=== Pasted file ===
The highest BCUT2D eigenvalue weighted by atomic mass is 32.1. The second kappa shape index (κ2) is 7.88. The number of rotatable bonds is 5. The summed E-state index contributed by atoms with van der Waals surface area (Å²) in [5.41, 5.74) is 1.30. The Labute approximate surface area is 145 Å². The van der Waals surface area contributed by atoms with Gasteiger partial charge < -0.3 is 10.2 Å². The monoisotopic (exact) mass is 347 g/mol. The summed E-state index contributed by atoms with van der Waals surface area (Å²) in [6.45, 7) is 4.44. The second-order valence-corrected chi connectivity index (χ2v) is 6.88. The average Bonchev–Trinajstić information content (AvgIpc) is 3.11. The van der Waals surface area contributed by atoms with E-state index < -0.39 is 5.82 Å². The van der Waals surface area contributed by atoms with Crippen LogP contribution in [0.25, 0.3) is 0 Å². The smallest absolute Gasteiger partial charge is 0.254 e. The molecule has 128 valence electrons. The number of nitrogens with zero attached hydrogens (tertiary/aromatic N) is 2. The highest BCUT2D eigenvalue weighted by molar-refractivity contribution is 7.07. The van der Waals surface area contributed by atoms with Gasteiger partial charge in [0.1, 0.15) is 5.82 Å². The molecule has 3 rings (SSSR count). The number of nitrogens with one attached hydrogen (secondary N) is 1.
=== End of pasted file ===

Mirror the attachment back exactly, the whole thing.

The highest BCUT2D eigenvalue weighted by atomic mass is 32.1. The second kappa shape index (κ2) is 7.88. The number of rotatable bonds is 5. The summed E-state index contributed by atoms with van der Waals surface area (Å²) in [5.41, 5.74) is 1.30. The Labute approximate surface area is 145 Å². The van der Waals surface area contributed by atoms with Gasteiger partial charge < -0.3 is 10.2 Å². The monoisotopic (exact) mass is 347 g/mol. The summed E-state index contributed by atoms with van der Waals surface area (Å²) in [6.45, 7) is 4.44. The second-order valence-corrected chi connectivity index (χ2v) is 6.88. The average Bonchev–Trinajstić information content (AvgIpc) is 3.11. The van der Waals surface area contributed by atoms with E-state index < -0.39 is 5.82 Å². The van der Waals surface area contributed by atoms with Crippen LogP contribution in [0.25, 0.3) is 0 Å². The smallest absolute Gasteiger partial charge is 0.254 e. The molecule has 128 valence electrons. The number of nitrogens with zero attached hydrogens (tertiary/aromatic N) is 2. The highest BCUT2D eigenvalue weighted by molar-refractivity contribution is 7.07. The van der Waals surface area contributed by atoms with Gasteiger partial charge in [0.1, 0.15) is 5.82 Å². The molecule has 3 rings (SSSR count). The number of nitrogens with one attached hydrogen (secondary N) is 1.